Anacostia – Appears on oldest map of Captain John Smith in 1612. Indian name, “Nacotchtank.” Henry Fleet, captured by Indians, called it Nacostine – “Great Town for Traders.” Anacostia – Barry Farm, now Hillsdale -Owned by James Barry, who held much property both sides of the Eastern Branch. He was first president of the City Council Chamber. Died in 1807. In 1868 farm purchased by Freedmen’s Bureau for freed slaves. Anacostia – John Howard Payne, author of “Home Sweet Home” lived here. Also Frederick Douglas (colored) Minister to Haiti. Eastern Branch – Now called Anacostia River. Quoting Winchester’s “Early Wash-ington:” – “The Eastern Branch is one of the safest and most commodious harbors in America, being sufficiently deep for the largest ships for about four miles above its mouth; while the channel lies close along its side adjoining the city and affords a large and most convenient harbor.” Eastern Branch, south bank, Bladensburg to Potomac – A line of Indian village sites has been traced here. Also at intersection of N. J. Ave. and Virginia Ave., S. E. 14th St. and Virginia Ave., S. E. – Old Eastern Branch ferry once located here. Eastern Branch – John Travers’ Hotel built July 1793. Earliest hotel in the city limits Stood here. Area bounded by N St., south, to L St., north, 3rd St. and Indiana Ave., N. W., to 3rd...

Read More

Sons of The Revolution – Society of The District of Columbia, Membership Roll, May 1891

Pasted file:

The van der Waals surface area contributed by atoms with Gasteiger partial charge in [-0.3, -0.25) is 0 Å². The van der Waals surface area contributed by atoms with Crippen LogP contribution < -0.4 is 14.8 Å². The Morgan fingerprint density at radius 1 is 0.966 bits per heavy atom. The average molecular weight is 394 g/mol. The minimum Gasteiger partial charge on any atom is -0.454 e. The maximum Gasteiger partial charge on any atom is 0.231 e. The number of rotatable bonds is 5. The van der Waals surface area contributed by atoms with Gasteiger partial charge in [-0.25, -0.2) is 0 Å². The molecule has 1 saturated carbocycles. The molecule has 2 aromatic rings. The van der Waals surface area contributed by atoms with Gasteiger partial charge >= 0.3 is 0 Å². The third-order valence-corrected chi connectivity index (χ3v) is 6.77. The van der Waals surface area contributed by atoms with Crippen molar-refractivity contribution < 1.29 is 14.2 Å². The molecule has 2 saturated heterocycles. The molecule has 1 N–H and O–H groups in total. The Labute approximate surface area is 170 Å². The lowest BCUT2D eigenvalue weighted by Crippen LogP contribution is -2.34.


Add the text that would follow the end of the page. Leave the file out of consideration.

Society of The District of Columbia, Membership Roll, May 1891 Officers President: Hon. John Lee Carroll. Vice-President: Rear-Admiral Francis Asbury Roe, U. S. Navy. Board of Managers: Lewis Johnson Davis; Major Clarence Edward Dutton, U. S. Army; Rear-Admiral Samuel Rhoads Franklin, U. S. Navy; Commodore James Augustin Greer, U. S. Navy; Frank Warren Hackett; Archibald Hopkins; Brigadier-General William Beatty Rochester, U. S. Army; Capt. Daniel Morgan Taylor, U. S. Army; Secretary: Charles Worthington, 1409 L Street. Treasurer: Alexander Brown Legare, 1726 I Street. Registrar and Historian: Gaillard Hunt, 1466 Rhode Island Avenue. Chaplain: Rev. George William Douglas, D. D. Membership Roll John B. Abbott, Grandson of Amos Abbott, Captain in Joshua Abbott’s Company, Col. John Stark’s Regiment. Was a United States pensioner at time of death. Philip Rounseville Alger, Great-great-grandson of Capt. Levi Rounseville, 9th Massachusetts Regiment. Nicholas Longworth Anderson, Grandson of Brig. Gen. Richard Clough Anderson, of the 6th Regiment Virginia Continental Infantry; original member of the Society of the Cincinnati. Davis Carneal Anderson, Grandson of Brig. Gen. Richard Clough Anderson. (See N. L. Anderson.) George Burwin Anderson, Grandson of Percival Butler, 2d Lieutenant 3d Pennsylvania Regiment; original member of the Society of the Cincinnati. George Smith Anderson, Great-great-grandson of Ganin McCoy, Captain 1st Battalion Somerset County (New Jersey) State Troops. Rene Bache, Great-great-great-grandson of Benjamin Franklin. Harold Binney, Great-grandson of Josiah Talbot, private in Capt. Samuel Fisher’s...

Read More

Pennsylvania Avenue and The Malls District of Columbia

Penna. Ave. and 1St St., N. W. – Peace Monument (or Naval Monument), “in memory of officers, seamen and marines of the U. S. Navy” in Civil War; by F. Simmons. Penna. Ave and 1St., N. W. – In Botanical Garden, Statue of Gen. Grant, by Henry M. Shrady. Penna. Ave., N. W. corner 2nd St., N. W. – First site of Baltimore and Ohio Ry. Station called Washington Branch Depot. Formally opened August 25, 1835 with locomotive Arabianis drawing cars. Two trains ran per day. Ticket office surmounted by belfry and bell rang ten minutes before train time....

Read More

North East Section District of Columbia